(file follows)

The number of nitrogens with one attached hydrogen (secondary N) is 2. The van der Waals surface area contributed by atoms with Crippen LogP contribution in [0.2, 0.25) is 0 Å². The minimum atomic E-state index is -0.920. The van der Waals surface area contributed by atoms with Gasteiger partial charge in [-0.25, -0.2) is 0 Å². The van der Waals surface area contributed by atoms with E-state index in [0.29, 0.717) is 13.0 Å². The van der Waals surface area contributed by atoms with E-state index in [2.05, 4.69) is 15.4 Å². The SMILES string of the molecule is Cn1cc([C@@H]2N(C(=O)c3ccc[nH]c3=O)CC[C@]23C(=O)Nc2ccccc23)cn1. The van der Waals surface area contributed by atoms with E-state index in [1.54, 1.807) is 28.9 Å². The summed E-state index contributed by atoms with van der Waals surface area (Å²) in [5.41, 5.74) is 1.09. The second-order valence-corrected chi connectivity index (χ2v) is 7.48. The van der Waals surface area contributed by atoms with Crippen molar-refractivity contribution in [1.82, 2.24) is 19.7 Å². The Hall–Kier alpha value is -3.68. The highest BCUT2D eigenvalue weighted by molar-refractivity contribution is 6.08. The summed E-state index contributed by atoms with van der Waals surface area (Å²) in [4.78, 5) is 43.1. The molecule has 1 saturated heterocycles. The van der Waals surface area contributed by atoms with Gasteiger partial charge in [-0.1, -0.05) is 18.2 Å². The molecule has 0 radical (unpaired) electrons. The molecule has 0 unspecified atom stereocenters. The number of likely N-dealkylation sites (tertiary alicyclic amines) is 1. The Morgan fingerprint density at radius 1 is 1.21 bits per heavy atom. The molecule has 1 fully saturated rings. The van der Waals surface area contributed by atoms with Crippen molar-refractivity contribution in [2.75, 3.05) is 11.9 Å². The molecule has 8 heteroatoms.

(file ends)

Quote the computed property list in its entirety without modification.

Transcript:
The number of nitrogens with one attached hydrogen (secondary N) is 2. The van der Waals surface area contributed by atoms with Crippen LogP contribution in [0.2, 0.25) is 0 Å². The minimum atomic E-state index is -0.920. The van der Waals surface area contributed by atoms with Gasteiger partial charge in [-0.25, -0.2) is 0 Å². The van der Waals surface area contributed by atoms with E-state index in [0.29, 0.717) is 13.0 Å². The van der Waals surface area contributed by atoms with E-state index in [2.05, 4.69) is 15.4 Å². The SMILES string of the molecule is Cn1cc([C@@H]2N(C(=O)c3ccc[nH]c3=O)CC[C@]23C(=O)Nc2ccccc23)cn1. The van der Waals surface area contributed by atoms with E-state index in [1.54, 1.807) is 28.9 Å². The summed E-state index contributed by atoms with van der Waals surface area (Å²) in [5.41, 5.74) is 1.09. The second-order valence-corrected chi connectivity index (χ2v) is 7.48. The van der Waals surface area contributed by atoms with Crippen molar-refractivity contribution in [1.82, 2.24) is 19.7 Å². The Hall–Kier alpha value is -3.68. The highest BCUT2D eigenvalue weighted by molar-refractivity contribution is 6.08. The summed E-state index contributed by atoms with van der Waals surface area (Å²) in [4.78, 5) is 43.1. The molecule has 1 saturated heterocycles. The van der Waals surface area contributed by atoms with Gasteiger partial charge in [-0.1, -0.05) is 18.2 Å². The molecule has 0 radical (unpaired) electrons. The molecule has 0 unspecified atom stereocenters. The number of likely N-dealkylation sites (tertiary alicyclic amines) is 1. The Morgan fingerprint density at radius 1 is 1.21 bits per heavy atom. The molecule has 1 fully saturated rings. The van der Waals surface area contributed by atoms with Crippen molar-refractivity contribution in [2.75, 3.05) is 11.9 Å². The molecule has 8 heteroatoms.